There are many things to consider and mixed up units and babble words for easy preys...
Pick some cameras, rent them, try them, decide.
Reading further may help deciding where to start ruling some choices straight out and shortening they tryout period.
Look up this page on digitalcameraworld. It shows a relation between focal length (in mm) and sensor size (in mm), and view angle. The view angle is critical for you because it defines how far from the object you have to be so it covers the portion of scene you want. If you want to crunch numbers the tangent of half the angle equals to the width divided by the distance.
The camera sensor size and resolution seems to be the defining parameters but they are, actually the last ones to be taken in consideration.
The critical parameters are sensor noise and lens so-called speed, more to it later.
We shall start fom answering most crucial questions:
- How fast is your target about to move?
- How dark the scene is to be expected?
Answer to those questions define the lens you are looking for in term of its "speed". This property is defined in F-stop units like F3.5, F1.8, F8 and it describes how wide the lens' aperture can open. In other words it describes how much light can pass through the lens when aperture is wide open. The lower value the better. How is the speed value derived and how to calculate with it is way beuond the scope of this answer.
The faster your target moves and the darker the scene you expect, the lower F-values (faster lens) you are looking for.
The answers also define what sensor you are looking for in terms of sensitivity and noise. To get the picture bright enough you need to get enough light to the sensor or brighten the image artificially - multiply all the values by some ammount. You can clealy see that artificial brightening increase the noise. If you want to bring more light to the sensor you either need to open the apreture or expose the sensor for longer time. And here we are directly in the core of the questions.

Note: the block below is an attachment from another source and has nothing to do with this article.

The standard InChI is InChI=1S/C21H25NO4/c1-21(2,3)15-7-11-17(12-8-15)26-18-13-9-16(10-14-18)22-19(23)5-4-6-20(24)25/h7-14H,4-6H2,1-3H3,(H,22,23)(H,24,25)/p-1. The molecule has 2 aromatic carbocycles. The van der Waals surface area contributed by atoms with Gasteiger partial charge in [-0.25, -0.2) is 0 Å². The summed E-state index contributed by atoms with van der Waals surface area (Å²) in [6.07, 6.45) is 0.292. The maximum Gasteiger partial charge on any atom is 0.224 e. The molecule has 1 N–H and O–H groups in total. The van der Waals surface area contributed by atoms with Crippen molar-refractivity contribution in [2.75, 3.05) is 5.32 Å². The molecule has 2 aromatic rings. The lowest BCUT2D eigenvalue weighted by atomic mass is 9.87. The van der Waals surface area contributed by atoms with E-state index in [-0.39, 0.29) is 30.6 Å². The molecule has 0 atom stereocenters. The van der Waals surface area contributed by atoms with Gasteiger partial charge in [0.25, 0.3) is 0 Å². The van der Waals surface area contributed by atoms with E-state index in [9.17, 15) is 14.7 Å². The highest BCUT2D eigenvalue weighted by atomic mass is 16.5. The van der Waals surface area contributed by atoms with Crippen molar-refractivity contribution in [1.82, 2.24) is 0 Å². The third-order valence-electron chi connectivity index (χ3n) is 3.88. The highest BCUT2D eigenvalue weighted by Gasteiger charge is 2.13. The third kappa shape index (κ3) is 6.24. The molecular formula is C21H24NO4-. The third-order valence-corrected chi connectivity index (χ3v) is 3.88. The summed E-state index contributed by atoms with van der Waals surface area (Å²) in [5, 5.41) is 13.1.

Now we know what angles of view we are aiming for and we broadly have idea how fast the lens should be (as fast as buget allows, of course! no joking).
We can now move back to the diagrams on digitalcameraworld and check the lens prices for the common sensor sizes. Again, if you want to crunch number you can look for exposure equation - it's a function of shutter speed, aperture, sensitivity and scene brightness.
While you are checking the lenses you can also check the camera bodies for their ISO sensitivity. The higher sensitivity it allows (at noise acceptable for you) the easier you can go on the lens speed.
This is all but theory so far and we all know, theory is grey, green is the tree of life.
Pick couple of builds from different camera manufacturers (Canon, Nikon, Sony, Panasonic, Konica-Minolta, Pentax,...) lens manufacturers ([camera brand], Sigma, Zeiss, Tamron,...) and body types (DSLR, mirrorless,...) and sensor sizes (3/4, APS-C, fullframe, 6cm, ...) and keep the build within your budget limit times 1.2 - 1.4. Trust me, you will end up over-spending sooner or later, better to accept it sooner than later. Do not cross out second-hand gear! You can save quite a lot by sacrificing the feel of opening the not-yet-opened seals.
Here you can start thinking about sensor resolution, connectivity and other factors, but they doesn't matter that much.
You have your picks now and you narrowed the pool in, say, 6-10 options.
Rent one or two picks for a weekend and go out shooting (with your current gear too). If you are to shooting birds you ca pretend they are there and shoot the backgrounds instead. The aim is to get your hand on the cameras, try them out, push your limits with them. And write notes about it. How do you feel about them, how easy it is to operate them... Then rent another pick...
You may realize you want something slightly different, so change it.
Then you will end up with a table of YOUR assessments and prices. And this table is the one to decide on, because it is YOU taking the pictures, not anyone of US and I'm sure OUR table will be different from YOURS.